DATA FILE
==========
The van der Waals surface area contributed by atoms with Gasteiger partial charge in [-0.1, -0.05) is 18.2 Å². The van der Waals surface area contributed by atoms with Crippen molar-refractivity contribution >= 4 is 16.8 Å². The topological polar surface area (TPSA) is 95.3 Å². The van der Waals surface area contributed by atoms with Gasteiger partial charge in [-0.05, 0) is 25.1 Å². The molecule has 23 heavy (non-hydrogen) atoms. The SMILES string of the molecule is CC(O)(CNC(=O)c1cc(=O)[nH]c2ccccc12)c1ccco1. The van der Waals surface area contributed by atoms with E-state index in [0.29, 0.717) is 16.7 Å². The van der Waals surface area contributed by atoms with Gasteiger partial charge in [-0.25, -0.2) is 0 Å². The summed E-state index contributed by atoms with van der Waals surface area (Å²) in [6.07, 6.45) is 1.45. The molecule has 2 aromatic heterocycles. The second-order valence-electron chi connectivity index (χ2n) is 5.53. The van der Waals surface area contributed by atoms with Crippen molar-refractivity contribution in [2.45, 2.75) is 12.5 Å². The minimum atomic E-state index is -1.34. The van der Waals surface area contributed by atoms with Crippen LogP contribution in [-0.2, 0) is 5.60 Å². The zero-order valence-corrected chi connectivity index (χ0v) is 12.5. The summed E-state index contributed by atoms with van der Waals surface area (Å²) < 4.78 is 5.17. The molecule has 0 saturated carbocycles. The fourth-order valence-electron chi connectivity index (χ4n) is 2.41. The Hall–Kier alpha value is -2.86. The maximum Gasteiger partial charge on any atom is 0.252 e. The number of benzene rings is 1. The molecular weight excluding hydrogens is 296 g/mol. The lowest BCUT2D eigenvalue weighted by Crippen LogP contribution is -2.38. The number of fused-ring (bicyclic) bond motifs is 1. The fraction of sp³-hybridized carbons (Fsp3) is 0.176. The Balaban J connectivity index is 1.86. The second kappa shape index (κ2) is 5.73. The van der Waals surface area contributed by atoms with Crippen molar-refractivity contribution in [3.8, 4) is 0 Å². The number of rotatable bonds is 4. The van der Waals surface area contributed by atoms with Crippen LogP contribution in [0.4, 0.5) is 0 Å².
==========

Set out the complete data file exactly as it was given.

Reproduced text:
The van der Waals surface area contributed by atoms with Gasteiger partial charge in [-0.1, -0.05) is 18.2 Å². The van der Waals surface area contributed by atoms with Crippen molar-refractivity contribution >= 4 is 16.8 Å². The topological polar surface area (TPSA) is 95.3 Å². The van der Waals surface area contributed by atoms with Gasteiger partial charge in [-0.05, 0) is 25.1 Å². The molecule has 23 heavy (non-hydrogen) atoms. The SMILES string of the molecule is CC(O)(CNC(=O)c1cc(=O)[nH]c2ccccc12)c1ccco1. The van der Waals surface area contributed by atoms with E-state index in [0.29, 0.717) is 16.7 Å². The van der Waals surface area contributed by atoms with Gasteiger partial charge in [-0.25, -0.2) is 0 Å². The summed E-state index contributed by atoms with van der Waals surface area (Å²) in [6.07, 6.45) is 1.45. The molecule has 2 aromatic heterocycles. The second-order valence-electron chi connectivity index (χ2n) is 5.53. The van der Waals surface area contributed by atoms with Crippen molar-refractivity contribution in [2.45, 2.75) is 12.5 Å². The minimum atomic E-state index is -1.34. The van der Waals surface area contributed by atoms with Crippen LogP contribution in [-0.2, 0) is 5.60 Å². The zero-order valence-corrected chi connectivity index (χ0v) is 12.5. The summed E-state index contributed by atoms with van der Waals surface area (Å²) < 4.78 is 5.17. The molecule has 0 saturated carbocycles. The fourth-order valence-electron chi connectivity index (χ4n) is 2.41. The Hall–Kier alpha value is -2.86. The maximum Gasteiger partial charge on any atom is 0.252 e. The number of benzene rings is 1. The molecular weight excluding hydrogens is 296 g/mol. The lowest BCUT2D eigenvalue weighted by Crippen LogP contribution is -2.38. The number of fused-ring (bicyclic) bond motifs is 1. The fraction of sp³-hybridized carbons (Fsp3) is 0.176. The Balaban J connectivity index is 1.86. The second kappa shape index (κ2) is 5.73. The van der Waals surface area contributed by atoms with Crippen molar-refractivity contribution in [3.8, 4) is 0 Å². The number of rotatable bonds is 4. The van der Waals surface area contributed by atoms with Crippen LogP contribution in [0.4, 0.5) is 0 Å².